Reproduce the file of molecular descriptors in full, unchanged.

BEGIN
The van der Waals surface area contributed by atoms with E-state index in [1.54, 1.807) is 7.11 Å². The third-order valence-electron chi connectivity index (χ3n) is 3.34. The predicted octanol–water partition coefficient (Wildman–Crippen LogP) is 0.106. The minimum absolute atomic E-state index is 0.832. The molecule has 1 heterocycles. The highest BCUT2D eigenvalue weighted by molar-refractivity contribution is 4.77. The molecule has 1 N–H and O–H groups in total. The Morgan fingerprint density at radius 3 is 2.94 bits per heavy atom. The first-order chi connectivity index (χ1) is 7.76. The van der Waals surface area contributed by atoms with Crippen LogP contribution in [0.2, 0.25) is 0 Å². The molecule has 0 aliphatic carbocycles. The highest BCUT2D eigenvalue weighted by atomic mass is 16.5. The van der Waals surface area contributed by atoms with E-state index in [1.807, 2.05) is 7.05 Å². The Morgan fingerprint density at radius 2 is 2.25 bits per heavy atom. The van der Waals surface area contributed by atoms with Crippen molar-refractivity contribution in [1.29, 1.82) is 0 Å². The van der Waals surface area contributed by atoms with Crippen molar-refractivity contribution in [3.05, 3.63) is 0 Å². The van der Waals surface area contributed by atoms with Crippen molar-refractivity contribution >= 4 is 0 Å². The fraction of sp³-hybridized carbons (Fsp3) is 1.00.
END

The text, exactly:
The van der Waals surface area contributed by atoms with E-state index in [1.54, 1.807) is 7.11 Å². The third-order valence-electron chi connectivity index (χ3n) is 3.34. The predicted octanol–water partition coefficient (Wildman–Crippen LogP) is 0.106. The minimum absolute atomic E-state index is 0.832. The molecule has 1 heterocycles. The highest BCUT2D eigenvalue weighted by molar-refractivity contribution is 4.77. The molecule has 1 N–H and O–H groups in total. The Morgan fingerprint density at radius 3 is 2.94 bits per heavy atom. The first-order chi connectivity index (χ1) is 7.76. The van der Waals surface area contributed by atoms with Crippen LogP contribution in [0.2, 0.25) is 0 Å². The molecule has 0 aliphatic carbocycles. The highest BCUT2D eigenvalue weighted by atomic mass is 16.5. The van der Waals surface area contributed by atoms with E-state index in [1.807, 2.05) is 7.05 Å². The Morgan fingerprint density at radius 2 is 2.25 bits per heavy atom. The van der Waals surface area contributed by atoms with Crippen molar-refractivity contribution in [1.29, 1.82) is 0 Å². The van der Waals surface area contributed by atoms with Crippen molar-refractivity contribution in [3.05, 3.63) is 0 Å². The van der Waals surface area contributed by atoms with Crippen molar-refractivity contribution >= 4 is 0 Å². The fraction of sp³-hybridized carbons (Fsp3) is 1.00.